What’s next for bicycling in Rhode Island

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May is “National Bike Month,” celebrated nationally and in Rhode Island. And why not, it’s a great time to ride a bike and enjoy spring, maybe best appreciated at the speed of a bicycle. As usual, there will be Bike to Work Day celebrations, in Providence and Newport, this year on Friday May 18.

May also features special rides, fix-it workshops and more. See Bike Newport‘s list at or the Rhode Island Bicycle Coalition‘s site.

We know we have a societal interest in promoting more bicycling.  Yet bike travel here is still relatively low and its far below its potential for promoting health, the environment, and, since biking doesn’t involve sending our dollars to out of state oil interests, the economy.  Biking is also (mostly) fun!

There are plenty of obstacles. Bike paths and even on-road lanes are not connected.  Dangerous driving – distracted, drunk, aggressive, deters bike use. It’s hard to compete with the free parking most of us get for our cars and secure bike parking can be hard to come by. Sprawl results in many long trips seen as too far for biking. Rhode Island is hilly, can be cold, hot, rainy.  Some towns, Johnston, Smithfield, Jamestown,North Kingstown come to mind, have at times resisted bike infrastructure, partly due to fear of crime.

But there are many reasons to hope for progress.

Experience has shown that fear of crime is unfounded, the Woonasquatucket Greenway is even credited with reducing crime. The Green Economy bond the voters approved in 2016 is helping to extend the Blackstone Bike Path in Providence and Woonsocket, to bring the South County path to URI and closer to the beach.  Newport will finally have a separated bike path.  All that will boost our tourist economy, especially with the new national park in the Blackstone Valley whose key sites can be tied together by the bikeway. The Providence bike-pedestrian bridge on the old I-195 corridor should be completed this season, giving a safe, convenient connection between the east and west sides of that redeveloping area.  Also, some on-road problem intersections are being addressed,  better connections in the Olneyville area are planned, as well as repairs to the popular East Bay Bikeway. The Governor has proposed continuing such improvements by recommending another “Green Economy Bond” which would go to the voters this fall if the Assembly approves.

RIDEM and its Task Force charged with reducing greenhouse gases is finally paying attention to transportation, the sector with the largest emissions.  Though some in that process are only interested with electric cars, there is reason to think that bicycles, most truly a “zero-emission” vehicle, will finally get some attention in the fight against climate change.  Indeed, Statewide Planning is working on the first state Bike Master Plan to prioritize future projects.  There will be public workshops on this process this summer. There are funded plans to finally bring the Blackstone Bikeway to central Pawtucket, Central Falls, and Woonsocket, finish the West Bay path to the CT line, the South County path to the beach, and better bike connections are part of the 6-10 rebuild.  There are active community groups in Tiverton, the south coast, and in the Woonasquatucket watershed promoting bike facilities in their communities.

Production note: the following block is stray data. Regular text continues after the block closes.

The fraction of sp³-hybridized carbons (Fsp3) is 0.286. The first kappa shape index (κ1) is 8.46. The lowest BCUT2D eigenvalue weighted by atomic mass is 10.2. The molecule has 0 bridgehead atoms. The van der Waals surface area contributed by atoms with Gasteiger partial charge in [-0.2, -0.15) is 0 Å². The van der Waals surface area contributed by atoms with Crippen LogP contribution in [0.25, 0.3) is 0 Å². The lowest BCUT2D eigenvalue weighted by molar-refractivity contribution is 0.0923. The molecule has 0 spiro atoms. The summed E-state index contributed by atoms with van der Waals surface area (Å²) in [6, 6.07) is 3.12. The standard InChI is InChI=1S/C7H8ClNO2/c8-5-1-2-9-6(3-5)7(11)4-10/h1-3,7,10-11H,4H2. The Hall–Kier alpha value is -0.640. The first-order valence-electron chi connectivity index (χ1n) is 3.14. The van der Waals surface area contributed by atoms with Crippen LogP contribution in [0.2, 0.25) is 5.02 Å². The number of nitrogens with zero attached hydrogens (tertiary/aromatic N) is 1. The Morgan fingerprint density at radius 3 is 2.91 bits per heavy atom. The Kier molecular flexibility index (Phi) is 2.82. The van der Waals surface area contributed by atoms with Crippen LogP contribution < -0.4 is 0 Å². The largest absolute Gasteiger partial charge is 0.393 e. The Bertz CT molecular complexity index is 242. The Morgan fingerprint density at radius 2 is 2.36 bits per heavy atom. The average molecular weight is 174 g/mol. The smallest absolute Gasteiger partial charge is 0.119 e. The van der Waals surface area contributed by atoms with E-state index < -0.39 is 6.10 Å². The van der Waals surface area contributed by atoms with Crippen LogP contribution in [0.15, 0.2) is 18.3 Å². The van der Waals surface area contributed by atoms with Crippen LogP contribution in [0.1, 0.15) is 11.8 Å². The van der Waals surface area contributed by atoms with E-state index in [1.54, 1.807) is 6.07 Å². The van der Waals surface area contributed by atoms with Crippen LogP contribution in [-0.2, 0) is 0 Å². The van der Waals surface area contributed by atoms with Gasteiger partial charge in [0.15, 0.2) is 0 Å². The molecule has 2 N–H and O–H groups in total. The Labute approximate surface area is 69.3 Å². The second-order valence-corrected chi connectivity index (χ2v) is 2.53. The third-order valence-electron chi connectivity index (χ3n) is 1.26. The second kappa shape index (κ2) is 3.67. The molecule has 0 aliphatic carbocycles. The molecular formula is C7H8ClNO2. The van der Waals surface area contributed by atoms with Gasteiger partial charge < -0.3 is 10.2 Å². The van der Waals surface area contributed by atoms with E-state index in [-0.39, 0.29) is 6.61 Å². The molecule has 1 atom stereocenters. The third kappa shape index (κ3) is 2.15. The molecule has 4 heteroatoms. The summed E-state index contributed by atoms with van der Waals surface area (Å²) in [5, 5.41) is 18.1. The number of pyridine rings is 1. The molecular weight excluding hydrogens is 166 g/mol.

It helps that Rhode Island has strong bike advocacy groups including, as previously noted, Bike Newport, the Rhode Island Bike Coalition, as well as Recycle-a-Bike and the Woonasquatucket group.

It also helps that the Governor and Mayors in Providence, Pawtucket, Central Falls, and Newport are supportive of more biking, as is RIDOT whose website has a lot of useful bike info.

An electric-assisted bike-share program run by JUMPbikes, soon to be owned by UBER, is to start up in central Providence this summer. This may result in many more bikes on the streets, so it is even more important to consider highway safety. Addressing distracted driving, the state law prohibiting hand-held cell phone use when driving kicks in on June 1, making it much more feasible to enforce the no-texting-while-driving law. And while the roll-out was problematic, the Providence speed cameras sent a message that speeding is a serious problem. And there are bills in the Assembly being considered to tighten Rhode Island’s relatively loose impaired driving laws.

Also, remember RIPTA’s bikeracks carry bikes at no additional fare, as do all off-peak MBTA commuter trains.

I know RIBike and its partners welcome participation in their activities, but even more important, I recommend enjoying a ride, maybe on one of Rhode Island’s highly scenic and enjoyable bike paths.

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About Barry Schiller 10 Articles
Barry Schiller served on the Board of the Transit Authority 1995-99. He can be reached at bschiller@localnet.com

1 Comment

  1. Odd to see such a negative article about biking in Rhode Island. I’m from Long Island and I love coming up there with my wife to ride the East Bay and other bikeways. I also ride from the New London Ferry Terminal to Misquamicut Beach once a year. I don’t think you have a problem with bicycling at all!

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